I would much rather my children be taught by someone who loves what they do, someone who in an interview can share where they have taken their children, than to have my children taught by someone who can pull out a resume with Harvard on it. Seriously we only learn if we are meant to teach once we get into these classrooms. It is not the credentials. It is the heart.

A.C. (Detroit)

Friday, November 13, 2009

Inside Chicago's school "renaissance"

No "choice" for embattled Fenger kids

On Thursday, 10 students filed a federal lawsuit against Chicago Public Schools, alleging that their constitutional right to a public education is being denied because the district will not allow them to transfer and they fear going to Fenger in the wake of Albert's death and their own experiences with violence there.

Mayor Daley
says he's for school choice. But when parents and kids at embattled Fenger High asked to opt out, the Mayor's response was, "Fenger is a very good school."

Of course, Fenger was one of those schools where the entire teaching staff was swept out of their jobs (not by choice) under the Mayor's Renaissance 2010 "turnaround" and replaced by a new, inexperienced team that was taken by surprise by the violence which occurred outside their school that resulted in the death of Derrion Albert. Violence at the school has escalated since Daley closed Carver High and turned it into a selective-enrollment military school, scattering dozens of kids to schools like Fenger that were ill-prepared to receive them.
Tywon ended up at Fenger after his mother lost her assembly-line job with an auto parts manufacturer. At the time the single mother's priority was finding a place to live. By July, she was receiving government assistance and had moved her family of four from Calumet City to the Far South Side. During the rush to relocate she didn't have time to worry about which schools her kids would attend.

One district official advised her to declare Tywon homeless, because no school can deny or delay transfers of homeless children, she said. Another administrator recommended she use someone else's address to enroll him in a new school, she said. But a student who falsifies an address is subject to being moved back to the assigned school. (Tribune)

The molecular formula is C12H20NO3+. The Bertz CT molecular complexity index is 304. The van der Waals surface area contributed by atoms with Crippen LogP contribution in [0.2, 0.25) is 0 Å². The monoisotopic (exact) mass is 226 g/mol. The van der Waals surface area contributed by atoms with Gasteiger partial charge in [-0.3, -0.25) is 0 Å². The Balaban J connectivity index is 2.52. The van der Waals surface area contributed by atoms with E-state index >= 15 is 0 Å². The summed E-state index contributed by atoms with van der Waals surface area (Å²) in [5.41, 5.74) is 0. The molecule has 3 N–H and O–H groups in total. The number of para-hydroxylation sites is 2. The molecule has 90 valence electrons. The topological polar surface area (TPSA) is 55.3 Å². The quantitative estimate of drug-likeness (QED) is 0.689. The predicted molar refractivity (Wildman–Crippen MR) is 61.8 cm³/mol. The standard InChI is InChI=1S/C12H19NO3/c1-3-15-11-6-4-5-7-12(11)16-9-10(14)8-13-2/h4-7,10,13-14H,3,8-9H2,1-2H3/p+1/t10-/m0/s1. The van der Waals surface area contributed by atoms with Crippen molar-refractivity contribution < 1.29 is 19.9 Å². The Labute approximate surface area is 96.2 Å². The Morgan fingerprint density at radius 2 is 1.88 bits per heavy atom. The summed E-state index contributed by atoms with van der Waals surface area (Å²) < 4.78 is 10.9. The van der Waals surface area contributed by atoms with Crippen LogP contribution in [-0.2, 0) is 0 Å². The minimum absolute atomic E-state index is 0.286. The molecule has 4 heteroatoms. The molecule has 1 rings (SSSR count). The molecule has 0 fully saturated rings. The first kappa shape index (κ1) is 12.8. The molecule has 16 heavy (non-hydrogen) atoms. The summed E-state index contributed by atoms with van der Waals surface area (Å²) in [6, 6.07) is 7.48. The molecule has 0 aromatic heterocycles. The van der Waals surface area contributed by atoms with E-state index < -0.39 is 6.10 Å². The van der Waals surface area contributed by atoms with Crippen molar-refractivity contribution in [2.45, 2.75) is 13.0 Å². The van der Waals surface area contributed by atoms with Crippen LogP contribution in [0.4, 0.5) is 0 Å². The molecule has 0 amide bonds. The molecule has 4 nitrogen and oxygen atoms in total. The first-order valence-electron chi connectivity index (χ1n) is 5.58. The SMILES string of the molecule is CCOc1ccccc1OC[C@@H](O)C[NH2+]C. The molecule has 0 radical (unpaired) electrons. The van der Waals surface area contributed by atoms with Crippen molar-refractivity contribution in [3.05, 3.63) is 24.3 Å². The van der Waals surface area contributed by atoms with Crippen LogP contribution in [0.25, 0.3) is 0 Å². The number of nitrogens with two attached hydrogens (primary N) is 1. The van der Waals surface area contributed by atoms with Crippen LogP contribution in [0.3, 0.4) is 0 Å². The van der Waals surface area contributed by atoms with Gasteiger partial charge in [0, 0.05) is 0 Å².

Brit teachers call for smaller schools

Inspired by U.S. Small Schools Movement

The BBC reports:
These "front-line" opinions from young teachers in tough schools include the view that big schools should be re-designed to give them the "characteristics of smallness"... But the trend has been for a reduction in the number of small secondary schools - falling by 43% since 1995 to 156... The report also calls for more collaboration between urban schools, suggesting that three or four schools could become partners and share teaching expertise.

The idea that learning is more effective in smaller school settings has been championed in the United States with the "small schools movement".

Thursday, November 12, 2009

Lower pay, no degrees, lots of ponds

At wealthy Prairie Crossing, charter school they pay teachers 10% less. Here's why:
School Director Myron Dagley said he tries to peg an incoming teacher's salary at about 90 percent of the pay at schools feeding the charter. He relies on the school's unique environmental mission and small class sizes to help with recruitment. "(Teachers) have a lot of academic freedom implementing our curriculum," Dagley said. "We have a 2.4-acre campus. There are a large number of ponds, hiking trails, paths and prairie restoration areas. Our students, and teachers, have the benefit of accessing all those common areas." Another factor in its relatively low average pay is that most of the school's 25 educators are young and do not have advanced degrees. (Chicago Tribune)

Here's why Arne Ducan should be pushing health care reform

ASCD responds to think-tanker Rick Hess